My mother-in-law’s ex –nurse had a problem and came to me. Her daughter had been seeing a man for the past ten years and now he was marrying a girl traditionally earmarked for him- his niece. She was willing for him to marry her first and then marry the other girl. I told her the legal provisions including the provisions that make promising marriage and reneging, an offence. I sent her to a local women’s organization, who promised to help and that was the last I heard of it, for some time. She was back a few days later. She did not go to the organization, because she felt they would counsel her against marrying the guy and would take a confrontational stance. Instead, she went home to think it over. She had managed to prevent her brothers from manhandling her boyfriend who was cravenly switching off his mobile, but he had dragged her to the police station, where they made her a sign a statement that she would not cause any trouble! Now her blood was up and she had realized that he did not want to marry her. Since the station was out of city limits, I asked her to go to a local lawyer, especially as she persisted in the hope that her boyfriend would turn round at the eleventh hour and marry her. My advice to abandon the scheme since a reluctant husband or a shotgun wedding would be difficult to sustain fell on deaf ears since even the parents wanted only a ‘respectable ending’ to the whole affair.
In ‘ Well done Abba’, Sakina’s mother, a widow, agrees to her daughter ‘marrying’ an old Sheikh from the Middle East, because of the cash he can give her, for the family’s sustenance, only to have her dreams come to naught when she is beaten and sent home. The dowry system has reached out its tentacles to all communities and our office has handled cases among Muslims as well. The Mahila Court sees several ‘suspicious’ deaths tried as dowry deaths everyday. The system goes on, regardless.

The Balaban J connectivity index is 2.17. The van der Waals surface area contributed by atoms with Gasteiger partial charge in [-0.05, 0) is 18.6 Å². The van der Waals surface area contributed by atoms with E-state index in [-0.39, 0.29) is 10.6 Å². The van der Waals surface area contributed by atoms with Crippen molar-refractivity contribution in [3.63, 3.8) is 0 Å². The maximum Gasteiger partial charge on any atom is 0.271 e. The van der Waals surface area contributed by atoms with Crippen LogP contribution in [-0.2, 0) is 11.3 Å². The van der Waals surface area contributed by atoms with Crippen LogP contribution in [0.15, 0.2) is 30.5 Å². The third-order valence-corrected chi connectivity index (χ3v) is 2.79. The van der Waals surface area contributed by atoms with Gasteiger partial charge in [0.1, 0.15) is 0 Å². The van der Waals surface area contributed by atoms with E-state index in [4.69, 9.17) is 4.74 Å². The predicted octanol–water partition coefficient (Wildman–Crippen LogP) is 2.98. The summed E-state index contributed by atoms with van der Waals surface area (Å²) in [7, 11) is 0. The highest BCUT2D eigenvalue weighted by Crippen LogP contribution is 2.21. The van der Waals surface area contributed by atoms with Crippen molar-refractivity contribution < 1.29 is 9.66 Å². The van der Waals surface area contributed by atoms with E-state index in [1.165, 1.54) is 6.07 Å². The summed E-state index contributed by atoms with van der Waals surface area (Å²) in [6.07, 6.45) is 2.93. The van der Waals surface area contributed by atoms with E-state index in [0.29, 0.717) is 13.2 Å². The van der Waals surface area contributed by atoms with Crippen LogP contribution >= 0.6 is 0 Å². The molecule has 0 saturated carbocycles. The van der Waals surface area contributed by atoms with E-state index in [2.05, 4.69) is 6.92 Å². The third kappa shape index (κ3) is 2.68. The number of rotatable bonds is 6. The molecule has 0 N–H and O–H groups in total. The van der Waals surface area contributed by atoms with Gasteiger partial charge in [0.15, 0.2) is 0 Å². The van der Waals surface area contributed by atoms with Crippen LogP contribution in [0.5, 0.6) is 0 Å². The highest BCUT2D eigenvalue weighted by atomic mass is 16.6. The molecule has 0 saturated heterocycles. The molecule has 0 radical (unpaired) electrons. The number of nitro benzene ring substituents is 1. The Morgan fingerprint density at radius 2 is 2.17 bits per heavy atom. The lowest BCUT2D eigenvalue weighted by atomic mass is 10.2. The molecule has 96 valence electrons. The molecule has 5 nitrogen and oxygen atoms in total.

Which his why, I wonder, when we talk about our high regard for the family as a nation. Some years ago. I was visiting Warwick, when a professor told me that some Indian judges had visited. She laughingly added the rider that one of them had lauded Indian ‘family values’. She said she was surprised, since she had read so much about dowry deaths, domestic violence and even forced marriages among Indians. She wondered which values we were lauding. She said that while divorce and blended families might be the norm in Britain, dowry death was not. I could not, in all conscience disagree.
The other day, my friend had a slightly different complaint about families. She said that arranged marriage was becoming more difficult, because girls were demanding bridegrooms with very high salaries who owned flats. In the same breath she also told me about some young friends of hers, whose husbands appropriated their entire salaries and did not ‘allow’ them even Rs. 100 to spend as they wanted. These women earned many thousands but had less control over their money than their own domestic workers! Small wonder girls nowadays do not want to marry and the family courts see more marriages coming apart!
When I visited New York , some years ago, I used to sit in a park, which the homeless had taken over. They seemed to be merry, but I noticed an underlying sadness. Walk through any slum and you will see only happy faces. People may fight with each other, but by and large, they know who they are. Even pavement dwellers have a roof over their heads, atleast until they are evicted. Most of the homeless in N Y slept in the open air and could only call a box their own. In the midst of plenty, the contrast is great indeed. My domestic worker disappears every few days. When she comes back, the reason for her absence will usually be a death, birth or marriage in her extended family. I have found that this family is very large and is flung over several villages. I used to pity her. She always moans about the expense of these trips but I have realized that this is just venting. If there were no such trips, she would be lost. It is the communal sharing which shapes her life and is missing among the poor in NY. So a family is an important thing. However, I think we have to consider how far individual aspirations can be encompassed and encouraged within the family. After all isn’t a parenthesis better than a full stop?